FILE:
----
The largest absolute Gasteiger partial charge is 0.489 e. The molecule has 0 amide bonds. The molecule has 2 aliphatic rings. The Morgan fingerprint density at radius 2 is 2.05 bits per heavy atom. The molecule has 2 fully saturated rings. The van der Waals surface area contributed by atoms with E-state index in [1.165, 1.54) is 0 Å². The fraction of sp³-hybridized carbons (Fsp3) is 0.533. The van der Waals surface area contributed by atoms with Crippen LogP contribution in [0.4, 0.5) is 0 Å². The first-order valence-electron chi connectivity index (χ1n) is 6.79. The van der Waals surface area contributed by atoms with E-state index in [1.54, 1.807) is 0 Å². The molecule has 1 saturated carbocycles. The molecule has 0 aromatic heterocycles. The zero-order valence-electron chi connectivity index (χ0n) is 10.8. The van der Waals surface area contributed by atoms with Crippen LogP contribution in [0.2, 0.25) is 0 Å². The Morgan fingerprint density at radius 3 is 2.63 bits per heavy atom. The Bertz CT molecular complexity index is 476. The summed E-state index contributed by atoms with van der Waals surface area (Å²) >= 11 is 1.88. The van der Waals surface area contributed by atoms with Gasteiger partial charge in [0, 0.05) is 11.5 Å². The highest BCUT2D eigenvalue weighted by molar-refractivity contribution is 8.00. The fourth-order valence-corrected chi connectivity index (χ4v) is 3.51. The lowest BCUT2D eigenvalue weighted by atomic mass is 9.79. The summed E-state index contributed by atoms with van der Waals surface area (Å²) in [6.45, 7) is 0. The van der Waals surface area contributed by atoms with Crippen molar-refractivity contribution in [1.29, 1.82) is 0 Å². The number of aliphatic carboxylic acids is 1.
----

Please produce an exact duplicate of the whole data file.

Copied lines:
The largest absolute Gasteiger partial charge is 0.489 e. The molecule has 0 amide bonds. The molecule has 2 aliphatic rings. The Morgan fingerprint density at radius 2 is 2.05 bits per heavy atom. The molecule has 2 fully saturated rings. The van der Waals surface area contributed by atoms with E-state index in [1.165, 1.54) is 0 Å². The fraction of sp³-hybridized carbons (Fsp3) is 0.533. The van der Waals surface area contributed by atoms with Crippen LogP contribution in [0.4, 0.5) is 0 Å². The first-order valence-electron chi connectivity index (χ1n) is 6.79. The van der Waals surface area contributed by atoms with E-state index in [1.54, 1.807) is 0 Å². The molecule has 1 saturated carbocycles. The molecule has 0 aromatic heterocycles. The zero-order valence-electron chi connectivity index (χ0n) is 10.8. The van der Waals surface area contributed by atoms with Crippen LogP contribution in [0.2, 0.25) is 0 Å². The Morgan fingerprint density at radius 3 is 2.63 bits per heavy atom. The Bertz CT molecular complexity index is 476. The summed E-state index contributed by atoms with van der Waals surface area (Å²) >= 11 is 1.88. The van der Waals surface area contributed by atoms with Gasteiger partial charge in [0, 0.05) is 11.5 Å². The highest BCUT2D eigenvalue weighted by molar-refractivity contribution is 8.00. The fourth-order valence-corrected chi connectivity index (χ4v) is 3.51. The lowest BCUT2D eigenvalue weighted by atomic mass is 9.79. The summed E-state index contributed by atoms with van der Waals surface area (Å²) in [6.45, 7) is 0. The van der Waals surface area contributed by atoms with Crippen molar-refractivity contribution in [1.29, 1.82) is 0 Å². The number of aliphatic carboxylic acids is 1.